It is well known that any organization that handles payment card data, must comply with the PCI DSS regulatory framework. This standard comprises 12 main requirements which cover areas including security policies, technologies, and ongoing processes that protect payment systems from breaches and theft of cardholder data.
An important element of those 12 main requirements is requirement 6.1, which mandates that organizations must establish a process for identifying security vulnerabilities, using reputable sources and up-to-date vulnerability information. Put simply, this means that organizations must undertake vulnerability scanning – at least on the servers that are in the scope of the PCI regulation (although we’d recommend doing this as security best practice regardless).
The great vulnerability overload
To achieve compliance with this standard, if you haven’t already, you will need to source an external, reputable, third-party vulnerability scanner solution. Each scanner deployed will then target a specific server, or list of servers based on a list of IP addresses. The solution will then scan its assigned servers, producing a report detailing all the vulnerabilities found and rating them by severity.
However, as new vulnerabilities are discovered every day, this ‘laundry list’ of problems is very dynamic, and constantly being updated. Furthermore, it’s also extremely granular and detailed, as the information is provided on a per-server basis.
This creates another challenge when it comes to ensuring you are PCI compliant: how to assess and prioritize the remediation of vulnerabilities that directly impact your compliance status? If several servers have ‘critical’ vulnerabilities, how do you choose which one to fix first? Which of the less serious vulnerabilities can you afford to live with the most? And if you take a server offline to patch it, what will the impact on your business be?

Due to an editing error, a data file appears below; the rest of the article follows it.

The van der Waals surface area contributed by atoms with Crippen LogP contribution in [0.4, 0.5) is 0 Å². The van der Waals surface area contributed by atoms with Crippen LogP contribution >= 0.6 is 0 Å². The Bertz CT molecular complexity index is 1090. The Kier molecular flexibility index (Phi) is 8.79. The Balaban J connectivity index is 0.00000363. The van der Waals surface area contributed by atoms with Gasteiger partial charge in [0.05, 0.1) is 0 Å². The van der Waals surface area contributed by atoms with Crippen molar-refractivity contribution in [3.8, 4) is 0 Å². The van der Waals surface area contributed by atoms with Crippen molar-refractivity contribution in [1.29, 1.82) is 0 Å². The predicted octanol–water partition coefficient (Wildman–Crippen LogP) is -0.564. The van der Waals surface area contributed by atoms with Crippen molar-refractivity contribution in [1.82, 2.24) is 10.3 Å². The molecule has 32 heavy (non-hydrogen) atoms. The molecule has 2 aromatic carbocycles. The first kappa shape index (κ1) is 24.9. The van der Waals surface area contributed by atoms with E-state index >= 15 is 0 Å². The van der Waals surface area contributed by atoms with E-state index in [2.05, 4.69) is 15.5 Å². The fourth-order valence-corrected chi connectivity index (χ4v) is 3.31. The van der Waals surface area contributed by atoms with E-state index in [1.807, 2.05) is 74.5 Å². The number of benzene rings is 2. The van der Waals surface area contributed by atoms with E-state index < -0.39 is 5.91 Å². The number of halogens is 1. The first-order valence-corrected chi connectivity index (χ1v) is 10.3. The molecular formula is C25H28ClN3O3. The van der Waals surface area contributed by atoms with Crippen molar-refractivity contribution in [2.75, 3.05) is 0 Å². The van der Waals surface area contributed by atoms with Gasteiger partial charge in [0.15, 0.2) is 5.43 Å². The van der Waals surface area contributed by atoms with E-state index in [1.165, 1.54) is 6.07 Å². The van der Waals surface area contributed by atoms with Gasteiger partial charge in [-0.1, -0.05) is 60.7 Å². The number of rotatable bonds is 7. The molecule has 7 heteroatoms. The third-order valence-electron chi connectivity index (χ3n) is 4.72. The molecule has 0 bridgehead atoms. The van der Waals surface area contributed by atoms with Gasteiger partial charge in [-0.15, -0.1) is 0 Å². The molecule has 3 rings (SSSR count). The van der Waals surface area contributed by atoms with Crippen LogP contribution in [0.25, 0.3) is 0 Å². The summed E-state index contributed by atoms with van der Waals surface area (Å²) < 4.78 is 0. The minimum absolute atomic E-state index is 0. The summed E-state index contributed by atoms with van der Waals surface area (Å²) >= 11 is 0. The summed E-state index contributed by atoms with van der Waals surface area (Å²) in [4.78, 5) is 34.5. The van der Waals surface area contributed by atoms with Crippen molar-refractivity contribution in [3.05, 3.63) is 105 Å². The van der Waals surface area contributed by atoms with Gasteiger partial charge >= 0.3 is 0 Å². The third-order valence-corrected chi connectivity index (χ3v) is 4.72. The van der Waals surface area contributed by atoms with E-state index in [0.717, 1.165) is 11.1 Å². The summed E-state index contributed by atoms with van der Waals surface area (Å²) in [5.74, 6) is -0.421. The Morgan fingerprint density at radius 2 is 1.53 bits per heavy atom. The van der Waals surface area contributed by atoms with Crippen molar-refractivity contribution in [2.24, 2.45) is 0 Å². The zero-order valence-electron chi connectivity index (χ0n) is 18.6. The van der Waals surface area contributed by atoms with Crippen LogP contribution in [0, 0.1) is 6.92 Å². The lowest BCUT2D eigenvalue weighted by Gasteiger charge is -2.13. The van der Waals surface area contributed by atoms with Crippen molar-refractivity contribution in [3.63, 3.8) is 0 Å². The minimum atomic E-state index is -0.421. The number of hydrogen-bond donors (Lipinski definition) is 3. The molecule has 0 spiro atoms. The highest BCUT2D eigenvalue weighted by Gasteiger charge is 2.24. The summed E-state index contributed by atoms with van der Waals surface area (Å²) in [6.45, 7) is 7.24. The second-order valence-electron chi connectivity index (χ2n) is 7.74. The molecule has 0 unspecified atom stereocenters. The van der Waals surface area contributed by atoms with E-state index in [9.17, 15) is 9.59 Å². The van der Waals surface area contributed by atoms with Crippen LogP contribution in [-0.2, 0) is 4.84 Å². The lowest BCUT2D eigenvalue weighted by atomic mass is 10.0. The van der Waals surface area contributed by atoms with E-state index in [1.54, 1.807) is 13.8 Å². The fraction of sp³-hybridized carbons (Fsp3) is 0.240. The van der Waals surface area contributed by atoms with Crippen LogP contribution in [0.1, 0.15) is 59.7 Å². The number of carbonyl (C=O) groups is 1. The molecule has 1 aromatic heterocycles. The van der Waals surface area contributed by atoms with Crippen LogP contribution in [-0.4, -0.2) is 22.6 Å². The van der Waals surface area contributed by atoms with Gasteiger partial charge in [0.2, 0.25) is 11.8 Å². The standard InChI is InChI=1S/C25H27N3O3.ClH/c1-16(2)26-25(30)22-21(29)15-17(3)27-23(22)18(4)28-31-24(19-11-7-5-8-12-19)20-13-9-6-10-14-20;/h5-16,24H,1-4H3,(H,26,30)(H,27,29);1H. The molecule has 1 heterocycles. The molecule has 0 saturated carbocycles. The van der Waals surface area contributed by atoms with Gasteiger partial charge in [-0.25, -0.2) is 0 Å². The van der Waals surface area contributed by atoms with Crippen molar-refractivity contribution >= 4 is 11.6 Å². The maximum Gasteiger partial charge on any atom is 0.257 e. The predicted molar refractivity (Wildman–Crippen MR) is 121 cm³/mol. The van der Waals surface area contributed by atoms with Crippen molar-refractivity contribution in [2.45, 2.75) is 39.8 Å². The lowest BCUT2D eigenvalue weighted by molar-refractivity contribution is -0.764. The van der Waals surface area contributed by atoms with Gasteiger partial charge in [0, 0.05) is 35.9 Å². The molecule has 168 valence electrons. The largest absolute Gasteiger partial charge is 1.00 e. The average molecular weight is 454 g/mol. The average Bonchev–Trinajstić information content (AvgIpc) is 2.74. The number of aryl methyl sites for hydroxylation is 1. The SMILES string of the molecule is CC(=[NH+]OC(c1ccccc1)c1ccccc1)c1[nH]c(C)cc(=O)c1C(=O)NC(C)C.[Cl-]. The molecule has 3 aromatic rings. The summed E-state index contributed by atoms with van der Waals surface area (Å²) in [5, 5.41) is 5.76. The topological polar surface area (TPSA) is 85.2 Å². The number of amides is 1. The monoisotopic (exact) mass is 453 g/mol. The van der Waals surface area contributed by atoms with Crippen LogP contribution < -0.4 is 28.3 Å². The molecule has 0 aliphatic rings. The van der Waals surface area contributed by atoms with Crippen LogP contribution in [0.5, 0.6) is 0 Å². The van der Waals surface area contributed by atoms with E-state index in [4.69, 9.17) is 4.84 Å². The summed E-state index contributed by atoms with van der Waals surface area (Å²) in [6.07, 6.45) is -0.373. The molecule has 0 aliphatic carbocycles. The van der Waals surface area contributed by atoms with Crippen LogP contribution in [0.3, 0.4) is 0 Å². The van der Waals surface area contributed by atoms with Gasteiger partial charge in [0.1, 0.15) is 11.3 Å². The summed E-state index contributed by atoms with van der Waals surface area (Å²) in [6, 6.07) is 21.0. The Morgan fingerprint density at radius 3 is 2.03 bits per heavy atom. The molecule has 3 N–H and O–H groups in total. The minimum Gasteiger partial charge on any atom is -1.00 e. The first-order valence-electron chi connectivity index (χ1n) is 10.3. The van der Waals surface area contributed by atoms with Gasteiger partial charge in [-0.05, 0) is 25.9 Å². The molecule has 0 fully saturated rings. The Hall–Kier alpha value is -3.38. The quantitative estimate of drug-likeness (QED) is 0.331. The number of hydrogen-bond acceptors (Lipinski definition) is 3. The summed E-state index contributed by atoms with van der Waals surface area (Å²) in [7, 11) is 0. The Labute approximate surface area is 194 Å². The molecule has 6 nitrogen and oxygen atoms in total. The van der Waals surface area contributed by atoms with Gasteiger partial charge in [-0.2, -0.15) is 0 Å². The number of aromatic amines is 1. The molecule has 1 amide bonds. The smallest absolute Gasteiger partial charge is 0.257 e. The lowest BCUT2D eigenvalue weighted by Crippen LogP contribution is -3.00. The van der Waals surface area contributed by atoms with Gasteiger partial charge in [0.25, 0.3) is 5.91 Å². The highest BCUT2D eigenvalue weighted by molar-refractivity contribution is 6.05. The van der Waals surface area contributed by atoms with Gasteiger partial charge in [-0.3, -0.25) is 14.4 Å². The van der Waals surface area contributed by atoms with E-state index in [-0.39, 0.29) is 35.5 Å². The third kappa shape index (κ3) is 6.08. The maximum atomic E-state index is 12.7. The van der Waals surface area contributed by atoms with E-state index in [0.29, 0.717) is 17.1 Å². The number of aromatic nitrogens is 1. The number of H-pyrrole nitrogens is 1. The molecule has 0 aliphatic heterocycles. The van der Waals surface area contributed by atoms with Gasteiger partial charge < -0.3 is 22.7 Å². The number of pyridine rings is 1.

These choices, crucially, are all trade-offs, with costs and risks associated with both fixing a vulnerability as well as risks involved in not fixing it. Moreover, there is also the fact that patching a vulnerability could disrupt services in other areas of the network.
The context, and scope, of PCI
These questions are a matter of balancing operational risk with security risk – and the vulnerability scanner cannot give you both sides of this equation. It only speaks the language of security risk. Understanding the operational risk requires knowing exactly what purpose each server is performing and what applications rely on it.
For instance, you will know that a particular server is within the scope of PCI, however, based on the information provided by the vulnerability scanner, you will not know what the implications will be for the business of remediating that risk. If a server is supporting the main ecommerce application that handles your credit card processing – and if ecommerce is a key revenue stream for your business – then taking that server offline for two hours to patch it could be hugely damaging for your business. It would be far better to wait and conduct the remediation overnight. Conversely, if that server is supporting your backup database server (and your primary database server is operational), then taking that original server offline would be less problematic.
A new approach
AlgoSec helps address these challenges by presenting vulnerability scanner data in the context of the business processes that rely on each server. The solution provides a vulnerability score for each individual application, not just the server that are within the PCI scope.
In this way, we have taken PCI requirement 6.1 one step further. Instead of receiving a report stating ’10 IP addresses have vulnerabilities on them’, you now know that ‘the specific ecommerce application has a vulnerability score below threshold, however the credit card issuing application has a vulnerability score that is acceptable’.
This has two key benefits. First, it brings far more visibility and actionable recommendations to the personnel in charge of fixing the vulnerabilities on your network, and second, it brings far more clarity to the auditor reading your PCI compliance report, as they can understand where the risks exist within your network in terms of the wider business context.
Understanding both the security and the operational risk of each vulnerability on your network will enable you to ensure that you are continually meeting PCI-DSS requirements without impacting business agility.
Watch me explain this in detail in my new whiteboard video lesson.
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